From the Kerry Evening Post, 19 June 1886:
“The public who are conversant with the facts of the sudden and mysterious disappearance in London of Mr Alfred M Bernard, Solicitor, of Sheheree, near Killarney, where he was on official business, entertain the gravest apprehension that he met with foul play, and, indeed, everything surrounding the circumstances point to this end. His immediate friends, however, look upon the affair in a totally different light, believing that he must only be ill in London; but, if this was so, it is difficult to comprehend why he should leave his friends in a fortnight’s suspense and not make them cognisant of his whereabouts.
Mr Bernard left Killarney about five weeks ago for London via Dublin on official business. Mr Bernard was very fond of sport and very successful in betting. He went to the Derby and the Oaks, where he won a considerable sum of money in betting. He met another solicitor from Killarney and a Dublin bookmaker; one bookmaker, who was an intimate friend of Mr Bernard, remarked to him that he did very well at the Derby, meaning that he had won money. He also told him that if he had any loose money, he had better put it out of the way, because he saw two fellows dogging him during the day. Mr Bernard said he was cognisant of that, stating the same two answering the bookmaker’s description brushed across him several times at the Derby.
At 7.20 p.m. on the 31st May Mr Bernard left the Arundel Hotel in a ‘hansom cab’ for Euston Station to join the mail train, to arrive in the Irish metropolis that night. Since he entered the cab he has not been heard nor seen of, nor his luggage, nor the cabman who drove him, notwithstanding that a staff of the most competent detectives have made the most minute inquiries, but all to no avail. In business Mr Bernard was very successful. He belonged to an aristocratic Catholic family of the name in the neighbourhood of Killarney, and he was very popular. He was about 29 years of age, and was engaged to a young lady of Dublin.”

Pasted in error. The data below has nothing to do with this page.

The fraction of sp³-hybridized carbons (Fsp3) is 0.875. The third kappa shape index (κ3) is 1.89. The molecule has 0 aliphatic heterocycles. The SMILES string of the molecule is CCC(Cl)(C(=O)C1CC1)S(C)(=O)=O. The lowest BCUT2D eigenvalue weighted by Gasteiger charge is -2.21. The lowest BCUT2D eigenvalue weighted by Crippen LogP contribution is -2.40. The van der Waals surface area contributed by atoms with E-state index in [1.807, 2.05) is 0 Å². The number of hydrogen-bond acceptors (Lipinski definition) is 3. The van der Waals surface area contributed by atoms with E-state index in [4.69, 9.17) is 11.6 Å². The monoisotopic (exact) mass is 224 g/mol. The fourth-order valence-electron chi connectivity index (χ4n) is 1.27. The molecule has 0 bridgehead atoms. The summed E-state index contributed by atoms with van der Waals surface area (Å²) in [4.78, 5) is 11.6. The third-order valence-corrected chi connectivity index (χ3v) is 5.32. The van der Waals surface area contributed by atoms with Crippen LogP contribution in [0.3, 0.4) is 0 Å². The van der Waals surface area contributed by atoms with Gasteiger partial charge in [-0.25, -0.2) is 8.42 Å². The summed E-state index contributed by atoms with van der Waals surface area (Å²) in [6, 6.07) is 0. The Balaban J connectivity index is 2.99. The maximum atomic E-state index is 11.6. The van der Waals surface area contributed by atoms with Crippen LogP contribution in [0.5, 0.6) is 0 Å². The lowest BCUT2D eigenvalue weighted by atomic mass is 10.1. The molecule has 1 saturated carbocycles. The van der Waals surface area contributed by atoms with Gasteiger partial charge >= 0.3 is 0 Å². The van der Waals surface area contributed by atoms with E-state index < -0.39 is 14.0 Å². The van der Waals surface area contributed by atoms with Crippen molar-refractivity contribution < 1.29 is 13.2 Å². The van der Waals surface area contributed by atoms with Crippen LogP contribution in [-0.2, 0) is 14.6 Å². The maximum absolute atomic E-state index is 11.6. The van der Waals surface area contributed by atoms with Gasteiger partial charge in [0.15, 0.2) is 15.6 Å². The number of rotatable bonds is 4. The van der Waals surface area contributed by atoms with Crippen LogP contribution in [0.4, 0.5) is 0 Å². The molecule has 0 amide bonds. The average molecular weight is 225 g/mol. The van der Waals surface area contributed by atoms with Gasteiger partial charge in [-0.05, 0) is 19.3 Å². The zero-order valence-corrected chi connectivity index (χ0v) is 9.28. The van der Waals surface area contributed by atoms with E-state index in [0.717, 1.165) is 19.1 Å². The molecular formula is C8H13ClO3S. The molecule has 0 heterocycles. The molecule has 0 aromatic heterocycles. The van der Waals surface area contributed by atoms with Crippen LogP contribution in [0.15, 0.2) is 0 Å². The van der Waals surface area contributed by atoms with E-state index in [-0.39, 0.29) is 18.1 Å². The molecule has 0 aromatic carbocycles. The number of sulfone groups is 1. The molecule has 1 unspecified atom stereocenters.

The elusive Mr Bernard resurfaces twenty years later, in this article from the Dublin Evening Telegraph, 21 August 1906:
“In the King’s Bench today, Mrs Alice Russell, of Charleville, Cork, sister of Mr Alfred Morrough Barnard, applied to take out letters of administration in his estate. Mr Bernard had lived at Killarney until 1886 when he left the country and went to South Africa. His family heard nothing from him until two years ago, when they learned that a Mr Arthur Morrough Barclay had died in South Africa. Counsel read an affidavit from a gentleman named Cook, who was well acquainted with Mr Barclay, in which he stated that from words he previously dropped he deduced he came from Cork or Kerry, but was reticent about his previous history.
Mr Morrough Bernard had died suddenly while bathing and death had been certified as due to natural causes. In support of the application, Counsel produced a ring and breastpin which Mr Russell identified as the property of her brother. There was also the portrait of a lady to whom Mr Bernard had been engaged, and on the whole of the circumstances Mr Bernard’s acquaintances believed him to be dead. The assets are about £2,200.”
What was the motivation for Mr Bernard’s disappearance? Was it financial irregularities (there were subsequent proceedings arising out of his administration of a relative’s estate) or his impending nuptials that made him flee so strangely?
If the latter, he may have made the right decision. No one could possibly have wanted a reprise of what happened in October 1872 when Hubert de Burgh, barrister, slashed his throat with a razor at his Ranelagh residence on his wedding morning as his ‘young, beautiful and amiable’ bride awaited his arrival at church (he survived, only to have an action for breach of promise brought against him by a no-longer-amiable intended). It could be difficult breaking off an engagement in those days!
I hope Mr Bernard’s unnamed fiancée got on with her life after his disappearance and did not wait around!